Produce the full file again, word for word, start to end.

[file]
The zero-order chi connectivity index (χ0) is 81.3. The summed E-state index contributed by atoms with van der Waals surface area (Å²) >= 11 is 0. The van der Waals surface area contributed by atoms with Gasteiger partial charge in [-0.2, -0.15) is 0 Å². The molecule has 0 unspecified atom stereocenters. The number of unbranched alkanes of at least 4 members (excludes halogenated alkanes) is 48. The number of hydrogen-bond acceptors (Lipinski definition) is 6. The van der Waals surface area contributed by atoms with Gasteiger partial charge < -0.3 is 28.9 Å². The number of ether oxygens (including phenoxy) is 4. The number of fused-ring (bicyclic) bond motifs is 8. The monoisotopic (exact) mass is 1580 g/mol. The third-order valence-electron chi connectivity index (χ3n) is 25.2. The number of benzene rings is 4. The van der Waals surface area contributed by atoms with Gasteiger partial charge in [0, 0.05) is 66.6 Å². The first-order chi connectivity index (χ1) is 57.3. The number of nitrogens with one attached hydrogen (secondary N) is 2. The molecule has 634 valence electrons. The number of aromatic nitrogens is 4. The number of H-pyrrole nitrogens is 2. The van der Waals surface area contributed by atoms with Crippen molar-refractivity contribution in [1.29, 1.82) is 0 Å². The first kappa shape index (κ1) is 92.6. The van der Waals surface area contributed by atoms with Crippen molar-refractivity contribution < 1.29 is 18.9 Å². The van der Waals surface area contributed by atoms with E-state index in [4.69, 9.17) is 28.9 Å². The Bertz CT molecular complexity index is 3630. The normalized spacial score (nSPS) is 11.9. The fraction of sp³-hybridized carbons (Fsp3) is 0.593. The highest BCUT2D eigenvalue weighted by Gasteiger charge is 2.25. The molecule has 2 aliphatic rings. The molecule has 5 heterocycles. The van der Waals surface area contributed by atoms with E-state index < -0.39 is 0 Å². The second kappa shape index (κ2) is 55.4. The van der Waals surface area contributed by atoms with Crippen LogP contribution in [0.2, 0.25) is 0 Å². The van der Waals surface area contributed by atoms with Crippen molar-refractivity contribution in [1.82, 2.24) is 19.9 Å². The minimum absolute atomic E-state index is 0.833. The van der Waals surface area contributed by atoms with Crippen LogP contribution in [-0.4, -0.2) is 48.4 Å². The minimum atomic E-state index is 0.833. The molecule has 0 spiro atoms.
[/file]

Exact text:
The zero-order chi connectivity index (χ0) is 81.3. The summed E-state index contributed by atoms with van der Waals surface area (Å²) >= 11 is 0. The van der Waals surface area contributed by atoms with Gasteiger partial charge in [-0.2, -0.15) is 0 Å². The molecule has 0 unspecified atom stereocenters. The number of unbranched alkanes of at least 4 members (excludes halogenated alkanes) is 48. The number of hydrogen-bond acceptors (Lipinski definition) is 6. The van der Waals surface area contributed by atoms with Gasteiger partial charge < -0.3 is 28.9 Å². The number of ether oxygens (including phenoxy) is 4. The number of fused-ring (bicyclic) bond motifs is 8. The monoisotopic (exact) mass is 1580 g/mol. The third-order valence-electron chi connectivity index (χ3n) is 25.2. The number of benzene rings is 4. The van der Waals surface area contributed by atoms with Gasteiger partial charge in [0, 0.05) is 66.6 Å². The first-order chi connectivity index (χ1) is 57.3. The number of nitrogens with one attached hydrogen (secondary N) is 2. The molecule has 634 valence electrons. The number of aromatic nitrogens is 4. The number of H-pyrrole nitrogens is 2. The van der Waals surface area contributed by atoms with Crippen molar-refractivity contribution in [1.29, 1.82) is 0 Å². The first kappa shape index (κ1) is 92.6. The van der Waals surface area contributed by atoms with Crippen molar-refractivity contribution < 1.29 is 18.9 Å². The van der Waals surface area contributed by atoms with E-state index in [4.69, 9.17) is 28.9 Å². The Bertz CT molecular complexity index is 3630. The normalized spacial score (nSPS) is 11.9. The fraction of sp³-hybridized carbons (Fsp3) is 0.593. The highest BCUT2D eigenvalue weighted by Gasteiger charge is 2.25. The molecule has 2 aliphatic rings. The molecule has 5 heterocycles. The van der Waals surface area contributed by atoms with E-state index < -0.39 is 0 Å². The second kappa shape index (κ2) is 55.4. The van der Waals surface area contributed by atoms with Crippen LogP contribution in [0.2, 0.25) is 0 Å². The van der Waals surface area contributed by atoms with Crippen molar-refractivity contribution in [1.82, 2.24) is 19.9 Å². The minimum absolute atomic E-state index is 0.833. The van der Waals surface area contributed by atoms with Crippen LogP contribution in [-0.4, -0.2) is 48.4 Å². The minimum atomic E-state index is 0.833. The molecule has 0 spiro atoms.